Whether you’re new to food delivery or you’re an old pro ready to take the next step, these food delivery driver tips will help you maximize your earnings when doing gig economy food delivery through services like Uber Eats and DoorDash.
Food Delivery Driver Tip 1: Don’t Sweat Your Acceptance Rate (Usually)
Your acceptance rate is the percentage of deliveries that you accept in your app. For most of the major food delivery services (DoorDash, GrubHub, Uber Eats), your acceptance rate won’t have too much of an effect on your ability to earn.
The majority of the delivery apps have driver reward programs, however, and your acceptance rate usually affects them. For instance, to become a DoorDash Top Dasher, you will need an acceptance rate of at least 70%.
With that said, there are a lot of differing opinions on whether these reward programs are worth it in the end. Drivers often argue that to even achieve the stats necessary to be accepted into those programs, you end up needing to take a lot of smaller, low-paying orders, resulting in less pay overall, even with the perks.
Can You Be Penalized For Low Acceptance Rates?
That said, the majority of the big food delivery apps will not punish you for low acceptance rates. Uber Eats, for instance, makes it clear in their documentation:
Your acceptance rate is no longer displayed in the Uber app. While it is important to accept trips when you are able, we no longer display your acceptance rate because it does not have an affect on your ability to earn promotions.
DoorDash also states in their documentation that “There is no minimum acceptance rate”. So, if you were ever worried that declining orders that don’t fit your needs would affect your bottom line, the answer is virtually no.
Food Delivery Driver Tip 2: Car Care 101
In the gig economy, your car is your lifeline. It’s your direct connection to your livelihood. Thus, you should treat it with as much care and respect you do yourself.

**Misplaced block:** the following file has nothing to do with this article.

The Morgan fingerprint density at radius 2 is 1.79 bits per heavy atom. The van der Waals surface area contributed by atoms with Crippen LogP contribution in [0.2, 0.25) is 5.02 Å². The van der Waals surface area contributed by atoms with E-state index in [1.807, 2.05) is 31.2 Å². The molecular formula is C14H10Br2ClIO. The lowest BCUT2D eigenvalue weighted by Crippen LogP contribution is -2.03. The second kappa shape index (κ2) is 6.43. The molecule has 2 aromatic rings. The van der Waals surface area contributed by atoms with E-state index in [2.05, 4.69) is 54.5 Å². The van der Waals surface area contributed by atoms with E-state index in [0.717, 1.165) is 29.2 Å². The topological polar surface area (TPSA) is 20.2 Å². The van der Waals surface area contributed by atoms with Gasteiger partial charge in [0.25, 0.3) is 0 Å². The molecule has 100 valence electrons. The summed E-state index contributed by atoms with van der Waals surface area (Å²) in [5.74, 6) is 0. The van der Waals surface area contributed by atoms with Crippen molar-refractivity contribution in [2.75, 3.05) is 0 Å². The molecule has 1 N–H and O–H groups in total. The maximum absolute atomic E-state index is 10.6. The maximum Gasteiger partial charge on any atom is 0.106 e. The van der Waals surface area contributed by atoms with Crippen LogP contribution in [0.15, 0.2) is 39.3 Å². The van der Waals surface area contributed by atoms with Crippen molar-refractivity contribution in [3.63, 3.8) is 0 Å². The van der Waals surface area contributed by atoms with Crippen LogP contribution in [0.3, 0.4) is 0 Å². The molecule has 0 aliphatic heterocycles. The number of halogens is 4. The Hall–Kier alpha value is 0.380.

Keep your tires filled. Change your oil when the sticker says so. Practice general good driving habits (soft breaking, minimize harsh accelerations, etc.). It may also be worth it to keep a maintenance log, whether you download one from Google or use a smartphone app.
Keeping track of your mileage using a modern and robust mileage tracker app like TripLog is another great way to understand your vehicle usage. Like with any sort of care, taking preventative measures early on can help prevent long-term expenses.
Food Delivery Driver Tip 3: Deliver at Dinner (In the Right Places)
Most veteran meal delivery drivers will tell you that you should deliver at night to maximize your profits. This is typically when people will order from nicer restaurants, which tend to result in higher tips.
If you need to, try and commute to a higher-income city or nicer part of town. Those types of places tend to have more expensive restaurants and customers may tip you better as well.
Food Delivery Driver Tip 4: …But Don’t Ignore the Off-hours!
The strengths of delivering around dinner time are pretty clear. But, there might be other days and times that are less active that still might help you earn big.
For instance, people ordering breakfast or brunch on weekends might tip better. In a good chunk of the year, hungry football watchers will be ordering throughout the entire day on Sunday (especially on the west coast, where games start at 10 am!).
In this example, because fewer people think to deliver on Sundays mornings, you might experience better-than-average results. Give it a shot and see if your area is one where this strategy can work.
Food Delivery Driver Tip 5: Study Up
If you’ve been in the biz for a while, you probably have a good idea of your favorite locations and restaurants. If you’re just starting out, it can be helpful to do some preliminary research on the areas you’re working in.
Reddit user /u/gtfnfnw suggests learning “which restaurants have a delivery radius that’s way too big and takes you 30 minutes away from your hot spots, [and avoiding] these if possible”. Take notes, whether mental or physical, and create a schedule that works for you.
Don’t be afraid to experiment as well! There may be some specific times and situations that are unique to your area that may give you an advantage over competing delivery drivers.
Food Delivery Driver Tip 6: Ditch Pen & Paper Mileage Tracking
Many food delivery drivers just starting out don’t realize the importance of tracking their mileage and expenses. Come tax time, drivers can save hundreds or even thousands of dollars each year from tax deductions and time savings.
In our internal studies, we have found that drivers lose around 2 minutes per stop when entering their mileage manually. Added up over a workday, workweek, month, and year, drivers could be losing dozens of hours of time that they could be spending delivering.
TripLog is the market’s most accurate and feature-rich mileage tracking app. With precise automatic tracking options and a detailed analytics system, you will see your savings start rolling in from your very first drive.